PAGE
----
To answer this question, we sought to determine if Ssy1 could be converted genetically into a sensor capable of activating the signaling pathway during growth on medium lacking amino acids. By using a novel genetic screen, we identified gain-of-function mutations in Ssy1 that conferred constitutive signaling. Some alleles also increased the apparent affinity for inducers, supporting the hypothesis that Ssy1 interacts directly with extracellular amino acids to initiate signaling.


Media, yeast strains, and plasmids.

Standard SD, SC, MP, and YPD media were prepared as described by Grauslund et al. (10). In some cases, the media were supplemented with 100 mM potassium as KCl. Such high-potassium media are designated SDHP, SCHP, MPHP, and YPDHP, respectively. YPD medium supplemented with metsulfuron methyl (YPD+MM) was prepared as described by Jørgensen et al. (16).

The strains used are presented in Table Table1.1. From an initial cross between HY438 (H. Liang and R. F. Gaber, unpublished data) and M4871, a recipient strain suitable for the expression of an SPS-dependent AGP1::KAT1 reporter construct was generated by backcrossing appropriate ssy1Δ trk1Δ trk2Δ meiotic progeny with the HY438 parent. The resulting strain, RGY4990, harbors a wild-type GAP1 gene. All strains containing the trk1Δ trk2Δ mutations were derived from this strain. Strain M5003, containing the PAGP1-KAT1 reporter construct integrated at the TRP1 locus, was constructed by transformation of strain RGY4990 to Trp+ with XbaI-digested plasmid pOK6 (described below). M5025, containing the PAGP1-KAT1 reporter integrated at the AGP1 locus, was constructed by transformation of strain RGY4990 to Trp+ with BssHII-digested plasmid pOK6. All strains harboring the wild-type TRK1 and TRK2 genes are congenic with S288c.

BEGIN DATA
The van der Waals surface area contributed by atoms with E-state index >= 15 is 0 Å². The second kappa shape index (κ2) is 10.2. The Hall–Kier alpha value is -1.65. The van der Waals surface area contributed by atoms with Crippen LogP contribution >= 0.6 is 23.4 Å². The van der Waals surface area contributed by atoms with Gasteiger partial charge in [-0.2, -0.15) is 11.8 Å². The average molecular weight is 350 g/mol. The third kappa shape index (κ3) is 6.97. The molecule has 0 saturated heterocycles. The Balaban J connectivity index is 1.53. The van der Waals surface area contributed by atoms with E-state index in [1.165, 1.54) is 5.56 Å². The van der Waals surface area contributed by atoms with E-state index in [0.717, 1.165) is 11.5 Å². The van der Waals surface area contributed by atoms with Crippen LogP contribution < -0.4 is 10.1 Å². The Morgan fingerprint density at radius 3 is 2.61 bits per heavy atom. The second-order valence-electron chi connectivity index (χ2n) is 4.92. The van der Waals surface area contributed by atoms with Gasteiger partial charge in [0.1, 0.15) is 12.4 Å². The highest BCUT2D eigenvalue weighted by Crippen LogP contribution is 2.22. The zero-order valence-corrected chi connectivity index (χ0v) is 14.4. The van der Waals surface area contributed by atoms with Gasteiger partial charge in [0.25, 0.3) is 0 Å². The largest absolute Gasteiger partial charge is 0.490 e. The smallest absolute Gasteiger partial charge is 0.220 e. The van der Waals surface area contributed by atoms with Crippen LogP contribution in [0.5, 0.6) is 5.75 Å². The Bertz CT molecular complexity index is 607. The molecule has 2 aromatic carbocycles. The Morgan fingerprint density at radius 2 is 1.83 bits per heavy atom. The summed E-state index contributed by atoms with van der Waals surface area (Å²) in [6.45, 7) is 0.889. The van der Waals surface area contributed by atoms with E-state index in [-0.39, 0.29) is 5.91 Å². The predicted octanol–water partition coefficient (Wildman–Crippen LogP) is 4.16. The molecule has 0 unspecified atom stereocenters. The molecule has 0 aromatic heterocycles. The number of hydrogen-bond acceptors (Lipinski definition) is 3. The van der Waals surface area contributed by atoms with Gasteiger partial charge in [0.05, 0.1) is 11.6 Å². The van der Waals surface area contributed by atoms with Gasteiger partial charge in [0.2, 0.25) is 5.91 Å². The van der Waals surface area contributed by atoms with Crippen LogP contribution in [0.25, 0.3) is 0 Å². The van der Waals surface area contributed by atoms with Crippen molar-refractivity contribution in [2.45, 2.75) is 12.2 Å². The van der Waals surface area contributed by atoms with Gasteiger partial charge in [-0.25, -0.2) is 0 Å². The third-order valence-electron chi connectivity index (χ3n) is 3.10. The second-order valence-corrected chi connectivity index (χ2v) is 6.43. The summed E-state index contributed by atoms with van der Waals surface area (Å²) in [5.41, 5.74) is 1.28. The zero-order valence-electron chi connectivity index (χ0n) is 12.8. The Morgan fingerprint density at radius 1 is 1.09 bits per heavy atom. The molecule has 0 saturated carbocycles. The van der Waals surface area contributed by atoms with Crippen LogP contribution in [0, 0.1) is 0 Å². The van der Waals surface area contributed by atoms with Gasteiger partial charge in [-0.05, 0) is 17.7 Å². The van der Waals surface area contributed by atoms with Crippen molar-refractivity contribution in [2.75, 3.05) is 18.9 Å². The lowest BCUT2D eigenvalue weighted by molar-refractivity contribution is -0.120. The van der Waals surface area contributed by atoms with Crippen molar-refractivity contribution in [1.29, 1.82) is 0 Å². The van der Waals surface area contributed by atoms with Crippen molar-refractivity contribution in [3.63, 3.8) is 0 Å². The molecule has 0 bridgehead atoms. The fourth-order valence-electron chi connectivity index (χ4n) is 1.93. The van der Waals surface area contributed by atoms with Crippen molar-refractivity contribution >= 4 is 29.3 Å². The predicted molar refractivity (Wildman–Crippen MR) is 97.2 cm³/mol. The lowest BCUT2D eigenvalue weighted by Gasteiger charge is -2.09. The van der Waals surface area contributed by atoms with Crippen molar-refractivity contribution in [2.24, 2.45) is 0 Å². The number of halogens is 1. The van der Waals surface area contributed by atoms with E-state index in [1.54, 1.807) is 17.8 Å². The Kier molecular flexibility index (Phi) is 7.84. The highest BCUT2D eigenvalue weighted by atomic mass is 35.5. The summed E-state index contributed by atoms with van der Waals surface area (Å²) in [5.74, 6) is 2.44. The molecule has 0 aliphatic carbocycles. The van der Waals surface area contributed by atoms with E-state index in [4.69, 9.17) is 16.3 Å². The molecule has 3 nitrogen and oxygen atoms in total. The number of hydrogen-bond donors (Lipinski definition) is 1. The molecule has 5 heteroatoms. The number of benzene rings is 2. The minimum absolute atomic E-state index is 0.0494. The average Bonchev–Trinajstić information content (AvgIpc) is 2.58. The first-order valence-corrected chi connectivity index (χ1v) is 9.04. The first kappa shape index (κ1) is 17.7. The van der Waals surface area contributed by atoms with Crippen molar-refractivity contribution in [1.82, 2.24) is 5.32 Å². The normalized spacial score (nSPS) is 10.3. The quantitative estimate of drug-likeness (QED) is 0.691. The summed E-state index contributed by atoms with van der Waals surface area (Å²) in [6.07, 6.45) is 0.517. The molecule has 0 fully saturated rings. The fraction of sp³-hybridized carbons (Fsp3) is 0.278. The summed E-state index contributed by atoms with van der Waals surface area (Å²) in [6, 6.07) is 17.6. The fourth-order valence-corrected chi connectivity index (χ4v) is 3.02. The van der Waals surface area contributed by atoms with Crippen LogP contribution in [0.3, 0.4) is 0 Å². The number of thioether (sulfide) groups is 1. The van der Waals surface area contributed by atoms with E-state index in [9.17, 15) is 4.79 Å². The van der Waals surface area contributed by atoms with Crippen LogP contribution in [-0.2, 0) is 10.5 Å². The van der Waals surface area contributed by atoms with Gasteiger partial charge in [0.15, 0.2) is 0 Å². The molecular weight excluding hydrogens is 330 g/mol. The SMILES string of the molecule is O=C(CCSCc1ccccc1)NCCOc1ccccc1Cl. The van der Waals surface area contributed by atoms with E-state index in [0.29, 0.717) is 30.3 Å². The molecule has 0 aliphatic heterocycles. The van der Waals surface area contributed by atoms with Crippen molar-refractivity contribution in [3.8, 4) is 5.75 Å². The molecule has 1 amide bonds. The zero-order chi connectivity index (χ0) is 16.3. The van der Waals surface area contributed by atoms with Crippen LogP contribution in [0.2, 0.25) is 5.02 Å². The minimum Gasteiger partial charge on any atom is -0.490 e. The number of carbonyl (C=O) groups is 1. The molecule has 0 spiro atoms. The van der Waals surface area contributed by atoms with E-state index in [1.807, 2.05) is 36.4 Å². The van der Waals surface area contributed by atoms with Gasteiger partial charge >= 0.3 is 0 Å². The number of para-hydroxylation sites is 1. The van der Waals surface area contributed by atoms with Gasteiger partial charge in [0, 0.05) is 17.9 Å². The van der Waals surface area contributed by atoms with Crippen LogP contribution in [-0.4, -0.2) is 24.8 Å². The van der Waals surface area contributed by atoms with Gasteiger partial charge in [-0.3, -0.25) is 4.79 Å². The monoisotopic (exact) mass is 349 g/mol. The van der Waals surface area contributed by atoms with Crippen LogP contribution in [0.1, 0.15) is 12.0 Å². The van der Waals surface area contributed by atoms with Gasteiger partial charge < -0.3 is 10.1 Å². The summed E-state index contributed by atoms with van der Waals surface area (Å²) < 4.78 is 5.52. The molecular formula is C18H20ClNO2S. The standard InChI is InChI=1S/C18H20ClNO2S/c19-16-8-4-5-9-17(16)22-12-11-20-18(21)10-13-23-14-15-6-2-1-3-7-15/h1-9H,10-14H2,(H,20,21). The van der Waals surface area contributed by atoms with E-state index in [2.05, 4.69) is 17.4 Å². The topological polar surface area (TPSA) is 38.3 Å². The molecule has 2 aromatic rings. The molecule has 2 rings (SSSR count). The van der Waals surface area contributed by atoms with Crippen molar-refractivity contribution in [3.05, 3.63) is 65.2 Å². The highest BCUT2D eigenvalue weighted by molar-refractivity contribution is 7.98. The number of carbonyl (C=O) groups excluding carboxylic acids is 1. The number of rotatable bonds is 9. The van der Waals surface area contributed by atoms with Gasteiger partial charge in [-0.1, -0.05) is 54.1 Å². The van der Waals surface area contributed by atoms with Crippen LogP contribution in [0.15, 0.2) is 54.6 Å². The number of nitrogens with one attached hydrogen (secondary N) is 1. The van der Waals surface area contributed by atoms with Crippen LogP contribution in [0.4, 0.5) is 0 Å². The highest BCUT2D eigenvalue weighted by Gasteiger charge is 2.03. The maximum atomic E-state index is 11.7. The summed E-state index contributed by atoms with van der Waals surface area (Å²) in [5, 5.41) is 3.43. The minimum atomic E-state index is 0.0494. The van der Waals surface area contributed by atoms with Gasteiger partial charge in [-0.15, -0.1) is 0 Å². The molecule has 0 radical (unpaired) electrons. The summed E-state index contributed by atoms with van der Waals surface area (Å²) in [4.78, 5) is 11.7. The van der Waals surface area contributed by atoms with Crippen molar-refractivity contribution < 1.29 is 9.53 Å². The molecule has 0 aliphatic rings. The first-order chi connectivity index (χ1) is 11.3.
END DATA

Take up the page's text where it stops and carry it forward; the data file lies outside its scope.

Yeast strains used in this study

Strains M5030 and M5031, harboring the Escherichia coli lacZ gene integrated at the AGP1 locus, were constructed from M4054 (gap1 ura3) and M4871 (ssy1 gap1 ura3), respectively. By using plasmid pUG6lacZ (5) as the template, a 4.6-kb fragment containing the lacZ gene, the KanMX4 resistance cassette, and flanking 50-bp sequences homologous to the regions immediately upstream and downstream of the AGP1 open reading frame (ORF) was generated by PCR with primers UG6lacZ-AGP1.for and UG6lacZ-AGP1.rev (see Table S1 in the supplemental material). This fragment was then used to transform the indicated yeast recipients with selection for resistance to G418.

Strains harboring null alleles of SSY1, PTR3, or SSY5 were constructed by transformation of strain M4054 with the loxP-KanMX4-loxP gene disruption cassette system (12). Successful integration of the disruption cassettes was verified by diagnostic PCR, and the inserted KanMX4 element was evicted upon introduction of CRE-recombinase expressed from plasmid pSH47 (12).

Plasmid pSSY1 (16; also referred to as pMB5, M. B. Bruun, M.S. thesis, University of Copenhagen, Copenhagen, Denmark, 1997) contains the 3.6-kb XhoI-NcoI fragment encompassing the wild-type SSY1 gene cloned into pRS316[CEN/URA3] (25). pAGP1-KAT1 was constructed as follows. The 1-kb region upstream of the AGP1 ORF was amplified from S. cerevisiae chromosomal DNA by PCR with primers AGP1F-SacI and AGP1R-BamHI. The amplified DNA was cloned into SacI- and BamHI-digested plasmid pHXT6-KAT1 (R. Kurtz and R. F. Gaber, unpublished data), producing plasmid pRG806-12, in which the KAT1 cDNA is placed under control of the amino acid-inducible AGP1 promoter (PAGP1-KAT1). The entire PAGP1-KAT1 gene fusion was subcloned into pRS314[CEN/TRP1] (25) by in vivo homologous recombination. To accomplish this, PAGP1-KAT1 from pRG806-12 was amplified by PCR with primers 316F and 316R and the resulting DNA fragment was cotransformed into RGY5424 with ClaI-digested pRS314. Plasmid DNA rescued from one of the resulting Trp+ transformants was analyzed by restriction digestion and found to represent a successful subclone of PAGP1-KAT1 into pRS314. The resulting plasmid, pRG807a, was designated pAGP1-KAT1.